Look at SEO and develop a strategy for content or paid advertising to address why customers are finding a company’s web page. Content is digital fuel. And devise key performance indicators (KPI) to best track progress along the way.
Also, look at digital advertising and social media platforms. A lot of companies are on platforms like Twitter when the prospects of industrial companies, for example, aren’t going to be looking for solutions there. At best, those companies might have a LinkedIn group.
This is about developing a map to find new customers. If a company doesn’t understand what their current customers value or what their current competitors are offering, it’ll be hard to know what message to focus on, or where to deliver it. Oftentimes, companies will worry about website copy before they accurately understand what they need that copy to do in the first place.
3. Keep the Sales and Marketing Teams Aligned.
Even with that map in hand, it’s crucial to align both the sales and marketing teams on where the company is going and to ensure a seamless hand-off. And the easiest way to do so is to have sales and marketing sit in the same room and agree on the priority targets by geography, industry, and job title. Marketing will serve up these kinds of leads and ensure only high-quality leads are in the sales funnel. Then the sales staff agrees to a certain timely follow-up process with those leads and can ask marketing for any help in doing so. Doing that, all by itself, will generate a 15 percent or more increase in productivity. Use a chatbot to add conversations to your marketing, and your top of funnel engagement will increase.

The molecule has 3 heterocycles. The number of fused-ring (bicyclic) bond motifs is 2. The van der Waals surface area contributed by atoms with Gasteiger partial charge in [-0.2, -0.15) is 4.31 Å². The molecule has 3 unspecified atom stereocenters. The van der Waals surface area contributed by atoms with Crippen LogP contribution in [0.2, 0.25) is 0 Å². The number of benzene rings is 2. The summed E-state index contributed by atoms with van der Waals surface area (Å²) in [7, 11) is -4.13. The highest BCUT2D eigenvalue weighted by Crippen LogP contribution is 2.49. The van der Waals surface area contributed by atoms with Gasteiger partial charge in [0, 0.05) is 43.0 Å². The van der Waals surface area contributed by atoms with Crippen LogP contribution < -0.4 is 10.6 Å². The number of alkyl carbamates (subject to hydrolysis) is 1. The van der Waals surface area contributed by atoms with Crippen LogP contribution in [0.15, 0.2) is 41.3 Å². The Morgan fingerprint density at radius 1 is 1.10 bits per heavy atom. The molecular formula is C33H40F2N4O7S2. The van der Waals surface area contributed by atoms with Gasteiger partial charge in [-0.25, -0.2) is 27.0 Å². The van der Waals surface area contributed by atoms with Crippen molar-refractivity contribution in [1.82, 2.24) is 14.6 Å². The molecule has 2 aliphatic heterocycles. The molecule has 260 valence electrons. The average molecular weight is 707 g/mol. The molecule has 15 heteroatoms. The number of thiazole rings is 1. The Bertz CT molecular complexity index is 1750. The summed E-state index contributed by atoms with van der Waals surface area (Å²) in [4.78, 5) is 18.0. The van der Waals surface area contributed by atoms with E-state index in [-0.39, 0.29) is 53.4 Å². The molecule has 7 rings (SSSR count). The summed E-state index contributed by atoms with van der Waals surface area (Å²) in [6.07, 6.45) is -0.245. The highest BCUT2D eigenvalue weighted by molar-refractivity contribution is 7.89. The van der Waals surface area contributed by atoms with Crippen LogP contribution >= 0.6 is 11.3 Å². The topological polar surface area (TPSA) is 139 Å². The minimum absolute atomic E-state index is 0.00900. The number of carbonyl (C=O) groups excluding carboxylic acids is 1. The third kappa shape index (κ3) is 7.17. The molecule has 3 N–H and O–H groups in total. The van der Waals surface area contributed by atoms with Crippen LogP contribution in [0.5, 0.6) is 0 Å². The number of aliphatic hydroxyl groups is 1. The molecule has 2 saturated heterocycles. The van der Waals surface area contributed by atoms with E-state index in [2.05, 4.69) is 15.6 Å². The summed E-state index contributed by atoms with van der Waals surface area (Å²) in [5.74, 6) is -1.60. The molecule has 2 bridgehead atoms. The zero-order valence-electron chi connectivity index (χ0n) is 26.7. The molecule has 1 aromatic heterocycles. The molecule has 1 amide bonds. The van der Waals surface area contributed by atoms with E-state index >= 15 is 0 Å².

This isn’t only about driving efficiency; it’s about driving growth. And that means properly identifying priority targets, developing the right message and the best way to deliver it. This takes experience and expertise, which a lot of smaller, less mature enterprises might not be able to afford on a full-time basis.
The reality is, most businesses don’t need a Fortune 1000CMO on staff; what they need is top tier talent to develop a plan, and more junior marketing people to execute it. Planning and onboarding that strategy takes one kind of skill, maintaining it is another.
Think of it this way. Most companies admit they need someone to pilot their marketing program but may not appreciate what it takes to draw up a flight plan. And without a flight plan, that pilot is just flying blind, which is no way to reach a destination, or even land safely.
Karen Hayward is a Chief Outsiders Managing Partner and CMO based in the San Francisco Bay Area. She helps technology companies accelerate growth by building and executing strategic marketing programs while driving sales and marketing alignment to deliver breakthrough revenue. She is author of “Stop Random Acts of Marketing: Deliberate & Practical Growth Strategies for Mid-Market CEOs“.